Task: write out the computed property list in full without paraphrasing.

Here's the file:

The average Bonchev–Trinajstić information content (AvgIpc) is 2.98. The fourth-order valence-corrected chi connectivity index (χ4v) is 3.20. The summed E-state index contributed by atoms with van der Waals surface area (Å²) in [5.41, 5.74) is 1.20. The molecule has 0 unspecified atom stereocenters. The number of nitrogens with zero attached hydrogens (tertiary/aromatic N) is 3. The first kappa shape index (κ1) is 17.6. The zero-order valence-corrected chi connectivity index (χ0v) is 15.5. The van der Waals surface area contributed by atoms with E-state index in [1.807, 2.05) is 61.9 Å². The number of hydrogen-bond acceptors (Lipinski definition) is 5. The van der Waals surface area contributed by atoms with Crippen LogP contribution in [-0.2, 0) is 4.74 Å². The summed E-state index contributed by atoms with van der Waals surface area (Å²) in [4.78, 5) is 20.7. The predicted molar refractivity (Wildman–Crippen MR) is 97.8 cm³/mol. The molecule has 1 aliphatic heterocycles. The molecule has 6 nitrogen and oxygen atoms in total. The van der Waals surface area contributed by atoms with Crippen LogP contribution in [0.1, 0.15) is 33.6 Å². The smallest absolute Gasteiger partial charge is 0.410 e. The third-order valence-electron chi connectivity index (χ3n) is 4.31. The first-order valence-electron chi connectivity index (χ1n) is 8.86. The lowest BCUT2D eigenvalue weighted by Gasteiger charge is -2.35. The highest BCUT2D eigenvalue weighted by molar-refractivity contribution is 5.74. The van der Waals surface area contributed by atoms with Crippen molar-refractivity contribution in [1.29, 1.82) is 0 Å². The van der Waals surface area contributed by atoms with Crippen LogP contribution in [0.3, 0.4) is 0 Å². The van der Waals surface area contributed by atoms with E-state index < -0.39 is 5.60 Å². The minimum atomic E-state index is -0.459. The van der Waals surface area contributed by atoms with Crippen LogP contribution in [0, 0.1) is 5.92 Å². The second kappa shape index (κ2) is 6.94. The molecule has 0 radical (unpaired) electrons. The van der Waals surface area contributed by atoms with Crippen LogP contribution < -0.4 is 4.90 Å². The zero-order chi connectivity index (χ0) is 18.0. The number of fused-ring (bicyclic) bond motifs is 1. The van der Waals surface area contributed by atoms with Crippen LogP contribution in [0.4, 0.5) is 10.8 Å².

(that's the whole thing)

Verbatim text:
The average Bonchev–Trinajstić information content (AvgIpc) is 2.98. The fourth-order valence-corrected chi connectivity index (χ4v) is 3.20. The summed E-state index contributed by atoms with van der Waals surface area (Å²) in [5.41, 5.74) is 1.20. The molecule has 0 unspecified atom stereocenters. The number of nitrogens with zero attached hydrogens (tertiary/aromatic N) is 3. The first kappa shape index (κ1) is 17.6. The zero-order valence-corrected chi connectivity index (χ0v) is 15.5. The van der Waals surface area contributed by atoms with E-state index in [1.807, 2.05) is 61.9 Å². The number of hydrogen-bond acceptors (Lipinski definition) is 5. The van der Waals surface area contributed by atoms with Crippen LogP contribution in [-0.2, 0) is 4.74 Å². The summed E-state index contributed by atoms with van der Waals surface area (Å²) in [4.78, 5) is 20.7. The predicted molar refractivity (Wildman–Crippen MR) is 97.8 cm³/mol. The molecule has 1 aliphatic heterocycles. The molecule has 6 nitrogen and oxygen atoms in total. The van der Waals surface area contributed by atoms with Crippen LogP contribution in [0.1, 0.15) is 33.6 Å². The smallest absolute Gasteiger partial charge is 0.410 e. The third-order valence-electron chi connectivity index (χ3n) is 4.31. The first-order valence-electron chi connectivity index (χ1n) is 8.86. The lowest BCUT2D eigenvalue weighted by Gasteiger charge is -2.35. The highest BCUT2D eigenvalue weighted by molar-refractivity contribution is 5.74. The van der Waals surface area contributed by atoms with Crippen molar-refractivity contribution in [1.29, 1.82) is 0 Å². The van der Waals surface area contributed by atoms with Crippen LogP contribution in [0.3, 0.4) is 0 Å². The van der Waals surface area contributed by atoms with E-state index < -0.39 is 5.60 Å². The minimum atomic E-state index is -0.459. The van der Waals surface area contributed by atoms with Crippen LogP contribution in [0, 0.1) is 5.92 Å². The second kappa shape index (κ2) is 6.94. The molecule has 0 radical (unpaired) electrons. The van der Waals surface area contributed by atoms with Crippen LogP contribution < -0.4 is 4.90 Å². The zero-order chi connectivity index (χ0) is 18.0. The number of fused-ring (bicyclic) bond motifs is 1. The van der Waals surface area contributed by atoms with Crippen LogP contribution in [0.4, 0.5) is 10.8 Å².